Therefore, a step function, such as a polarity reversal of the Tip and Ring lines, produces a short interruption of voltage Va, which has a duration of approximately the time constant produced by capacitor C and resistor R, Tp≈RC. FIG. 6A shows an example of a line reversal across the Tip and Ring lines. The resulting voltage waveform Va is a downward pulse of duration which is approximately the time constant, Tp≈RC, as shown in FIG. 6B. Similarly, when a subsequent line reversal occurs, a transient current flows the opposite direction through the other diode of rectifier 550 thus activating the optoisolator transistor and creating a similar interruption in voltage Va.
Transitions of the voltage waveform Va due to a valid line reversal and other noise or ringing signals must be discriminated to prevent erroneous line reversal detection and ensure proper caller ID decoding. The time constant provides a characteristic approximate pulse duration for step function inputs, such as line reversals. This expected duration is useful to eliminate other transients sensed by the detector 500. For example, the ringing signal shown in FIG. 6A produces a substantially longer transition of the output voltage of the detector, as demonstrated in FIG. 6B. Pulses due to noise are substantially shorter duration than the expected time constant, and are eliminated by measurements indicating their length. In one embodiment, processor 420 eliminates noise pulses on the basis of their short duration, as compared to the expected time constant. In one embodiment, the difference in pulse lengths is used as a first step in eliminating ringing signals as possible candidates for line reversal events. A second step is to ensure that pulses are not detected in a predetermined "quiet period", according to a known protocol, to ensure that the transitions are due to line reversal events and not to ringing or other noise signals.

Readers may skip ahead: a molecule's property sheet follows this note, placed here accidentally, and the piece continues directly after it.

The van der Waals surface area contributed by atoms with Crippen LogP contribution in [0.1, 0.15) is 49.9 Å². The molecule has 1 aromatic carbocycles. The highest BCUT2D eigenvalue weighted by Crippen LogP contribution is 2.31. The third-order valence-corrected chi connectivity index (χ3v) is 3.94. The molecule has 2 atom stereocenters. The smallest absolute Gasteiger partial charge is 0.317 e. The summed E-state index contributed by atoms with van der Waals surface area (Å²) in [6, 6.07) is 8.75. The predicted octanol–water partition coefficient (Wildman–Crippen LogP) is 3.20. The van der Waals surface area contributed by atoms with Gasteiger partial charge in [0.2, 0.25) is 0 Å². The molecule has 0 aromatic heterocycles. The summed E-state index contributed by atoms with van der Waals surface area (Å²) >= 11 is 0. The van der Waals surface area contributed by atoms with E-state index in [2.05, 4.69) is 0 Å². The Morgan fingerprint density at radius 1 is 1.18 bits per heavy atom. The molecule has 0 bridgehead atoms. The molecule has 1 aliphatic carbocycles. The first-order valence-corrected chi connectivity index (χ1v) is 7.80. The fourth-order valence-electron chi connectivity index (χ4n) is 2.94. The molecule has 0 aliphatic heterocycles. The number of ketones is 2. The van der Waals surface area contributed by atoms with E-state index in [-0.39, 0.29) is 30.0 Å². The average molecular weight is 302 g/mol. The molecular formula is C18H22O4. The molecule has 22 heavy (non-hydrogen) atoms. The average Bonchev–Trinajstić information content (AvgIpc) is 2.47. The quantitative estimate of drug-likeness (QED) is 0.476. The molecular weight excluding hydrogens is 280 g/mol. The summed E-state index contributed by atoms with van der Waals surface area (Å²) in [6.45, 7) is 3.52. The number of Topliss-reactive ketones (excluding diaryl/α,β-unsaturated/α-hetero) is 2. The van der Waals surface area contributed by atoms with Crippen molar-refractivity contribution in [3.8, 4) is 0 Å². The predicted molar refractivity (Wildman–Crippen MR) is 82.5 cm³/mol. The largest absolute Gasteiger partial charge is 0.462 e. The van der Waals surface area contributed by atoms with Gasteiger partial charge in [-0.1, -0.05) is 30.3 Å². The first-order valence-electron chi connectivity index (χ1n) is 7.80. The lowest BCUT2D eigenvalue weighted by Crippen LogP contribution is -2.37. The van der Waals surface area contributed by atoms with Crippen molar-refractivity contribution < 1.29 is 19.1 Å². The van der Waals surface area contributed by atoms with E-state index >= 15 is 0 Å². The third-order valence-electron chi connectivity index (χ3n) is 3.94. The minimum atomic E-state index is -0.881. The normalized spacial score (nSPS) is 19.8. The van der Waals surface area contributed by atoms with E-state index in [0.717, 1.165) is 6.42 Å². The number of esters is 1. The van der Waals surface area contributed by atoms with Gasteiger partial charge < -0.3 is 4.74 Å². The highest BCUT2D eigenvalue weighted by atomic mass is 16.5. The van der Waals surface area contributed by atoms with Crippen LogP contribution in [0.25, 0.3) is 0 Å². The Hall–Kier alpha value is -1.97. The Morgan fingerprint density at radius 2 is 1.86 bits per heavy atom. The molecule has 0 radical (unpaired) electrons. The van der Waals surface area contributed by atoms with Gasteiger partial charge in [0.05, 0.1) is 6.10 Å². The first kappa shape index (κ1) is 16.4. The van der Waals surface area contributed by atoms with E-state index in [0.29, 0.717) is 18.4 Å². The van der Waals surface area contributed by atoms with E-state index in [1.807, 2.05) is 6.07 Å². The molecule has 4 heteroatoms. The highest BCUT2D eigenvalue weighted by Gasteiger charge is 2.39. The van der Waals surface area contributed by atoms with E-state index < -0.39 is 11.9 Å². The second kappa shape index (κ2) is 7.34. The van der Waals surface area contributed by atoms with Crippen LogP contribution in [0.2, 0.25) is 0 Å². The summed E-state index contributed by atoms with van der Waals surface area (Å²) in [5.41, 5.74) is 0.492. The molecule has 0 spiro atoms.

In one embodiment, resistor R is set to 22 KOhms and capacitor C is set to 0.47 microfarads. The resulting time constant is approximately 10 milliseconds, however a range of pulse durations are used to account for nonlinearities in the system or other errors in measuring time delay. In this embodiment, any pulse of approximately 8 to 10 milliseconds is deemed to be a valid line reversal. An input of processor 420 is used to monitor voltage Va and measure the duration of the pulse from the detector 500. Pulses lasting for shorter periods of time are ignored as noise pulses.
The time constant may be any time value which lies between a typical noise pulse duration and the period of a ringing pulse. The overall time constant of the detector must meet these criteria, however, the time constant of the R and C combination may vary depending on the time constants associated with other components in the detector, such as the rectifier.
In one embodiment, the ringing signal is a 20 Hz, which implies a period of 50 milliseconds between ringing pulses. In this example, the time constant of the detector should lie between the typical noise time constant and the period of the ringing signal, or 50 milliseconds. Time constants longer than the typical ringing period are possible, but must be shorter than the duration of the entire ringing signal to discriminate a line reversal pulse from a ringing signal.